Favelas in Lisbon

Ghetto life. Cova-da-Moura, Lisbon.

Last Thursday night, Portuguese police once again embroiled themselves in brutal violence in the outskirts of Lisbon. Officers have been known to beat and shoot civilians, as well as known social and anti-racist activists, in Cova da Moura.

Cova da Moura is one of multiple settlements inhabited by black minorities originating from former Portuguese colonies, particularly the Cape Verde Islands. It was originally a slum, but has improved significantly as a result of community action and self-improvement programs.

Despite the development it has gone through over the years, it continues to be, like other neighbourhoods of its kind in the Greater Lisbon area, subjected to stigmatization. Its residents have to deal with police harassment and abuse on a regular basis.

This translated article is a call for popular action against the police after the arrest of six men who have since been released, following accusations of invading a police station. They are currently planning their response, including a protest in front of the Portuguese parliament next Thursday.

Once more, the PSP has used abusive violence!

The PSP [TN: Portuguese Public Security Police] has been abusive in its use of violence. Not only did it savagely beat a young disabled black man. It has shot defenceless civilians, severely injuring some of them. One of the victims of the shootings had to undergo surgery!

February 6 2015 – 12:12h

Mamadou Ba – SOS Racismo

Today [Thursday, February 5th 2015], once more, as usual in the bairros in general, and in Cova da Moura in particular, the PSP has abusively resorted to violence. Not only did it savagely beat a young disabled black man. It has shot defenceless civilians, severely injuring some of them. One of the victims of the shootings had to undergo surgery!

As if that was not enough, the PSP has arrested and brutally beaten young social activists and black militants who had to to receive medical assistance as a result of the wounds and bruises suffered.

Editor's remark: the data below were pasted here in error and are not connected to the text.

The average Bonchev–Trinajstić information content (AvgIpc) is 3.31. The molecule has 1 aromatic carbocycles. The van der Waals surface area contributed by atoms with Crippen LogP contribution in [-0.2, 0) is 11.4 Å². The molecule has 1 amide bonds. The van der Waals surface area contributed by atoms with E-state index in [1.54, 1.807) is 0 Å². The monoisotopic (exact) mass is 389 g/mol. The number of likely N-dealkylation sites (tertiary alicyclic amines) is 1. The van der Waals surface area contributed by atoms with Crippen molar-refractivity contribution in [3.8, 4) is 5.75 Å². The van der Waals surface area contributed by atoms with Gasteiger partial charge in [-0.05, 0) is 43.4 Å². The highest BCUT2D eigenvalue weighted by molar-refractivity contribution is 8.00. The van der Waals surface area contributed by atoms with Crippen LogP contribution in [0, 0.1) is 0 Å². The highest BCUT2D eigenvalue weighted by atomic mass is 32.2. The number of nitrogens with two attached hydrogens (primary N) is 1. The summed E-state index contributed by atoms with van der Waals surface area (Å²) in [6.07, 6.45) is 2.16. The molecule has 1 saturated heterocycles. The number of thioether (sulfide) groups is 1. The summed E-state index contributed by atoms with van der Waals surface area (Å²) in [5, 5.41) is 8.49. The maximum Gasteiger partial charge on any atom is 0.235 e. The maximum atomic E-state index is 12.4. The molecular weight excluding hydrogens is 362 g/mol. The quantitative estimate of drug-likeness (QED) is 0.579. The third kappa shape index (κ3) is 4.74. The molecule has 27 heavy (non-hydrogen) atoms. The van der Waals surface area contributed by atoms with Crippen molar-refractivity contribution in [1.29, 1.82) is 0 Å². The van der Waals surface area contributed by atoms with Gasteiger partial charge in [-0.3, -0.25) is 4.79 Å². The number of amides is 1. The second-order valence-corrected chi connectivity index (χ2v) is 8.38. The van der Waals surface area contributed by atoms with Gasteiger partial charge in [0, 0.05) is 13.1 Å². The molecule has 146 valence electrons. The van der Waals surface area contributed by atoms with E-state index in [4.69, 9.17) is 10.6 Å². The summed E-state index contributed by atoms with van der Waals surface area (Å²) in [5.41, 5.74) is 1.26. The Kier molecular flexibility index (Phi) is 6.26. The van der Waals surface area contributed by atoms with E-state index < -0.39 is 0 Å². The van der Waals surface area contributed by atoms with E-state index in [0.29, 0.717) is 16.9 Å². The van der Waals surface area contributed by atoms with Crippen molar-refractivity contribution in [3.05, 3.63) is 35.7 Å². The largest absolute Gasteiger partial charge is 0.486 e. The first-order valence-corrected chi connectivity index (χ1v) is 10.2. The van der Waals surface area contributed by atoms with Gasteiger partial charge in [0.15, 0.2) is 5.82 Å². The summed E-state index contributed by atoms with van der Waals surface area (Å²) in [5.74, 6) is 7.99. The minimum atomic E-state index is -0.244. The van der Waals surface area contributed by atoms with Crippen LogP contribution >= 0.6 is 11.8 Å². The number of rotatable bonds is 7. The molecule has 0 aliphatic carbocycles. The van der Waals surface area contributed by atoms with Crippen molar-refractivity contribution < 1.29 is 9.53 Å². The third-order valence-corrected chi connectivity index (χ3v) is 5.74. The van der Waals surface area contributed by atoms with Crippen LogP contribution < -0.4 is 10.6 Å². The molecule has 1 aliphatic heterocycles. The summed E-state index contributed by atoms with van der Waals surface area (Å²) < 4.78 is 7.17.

The PSP has, with impunity, systematically and repeatedly terrorized and brutalized young people in the bairros, with the help of the almost generalized silence of society, or with very mild condemnation reactions.

The deafening and accomplice silence, by the wider society and by the institutions, needs to be broken. A silence concerning the intimidation, the violent aggressions and the murders which have been structurally perpetrated by the police authorities against black communities and ethnic minorities.

In the way in which it has acted, the justice system has been one of the main (re)producers of dominant racist imaginaries, and of the social consensus surrounding the reigning impunity in the police forces, leading to the abuses, perpetuating ideologies and legitimating power relations which oppress the weaker and the most excluded in society.

It is high time to end with the impunity of police violence and abuse, as well as with the complicit silence concerning the state’s racist violence.

It is urgent that the silence is broken, that impunity is denounced and fought against, so we finally have the real possibility of doing justice against police brutality. It is time that we question such silences and how best to break them, so we have a possibility that justice can be achieved.

Tonight [Thursday, February 5th 2015], six young black men, falsely accused of an attempted invasion of the police precinct, beaten and injured by the PSP (some of them severely so), are going to sleep in the dungeons of the PSP. This just because they wanted to know what happened to one of them after he had just been savagely beaten up by the police.

Like them, thousands of young black men and women are abused by police on a daily basis. Police brutality is the visible face of the state violence of which they are victims. Effectively, police brutality reflects the apartheid which exists in the bairros. We cannot allow this to continue! We all must act and mobilize against this barbarism.


Photograph courtesy of Xanovsky. Published under a Creative Commons License.

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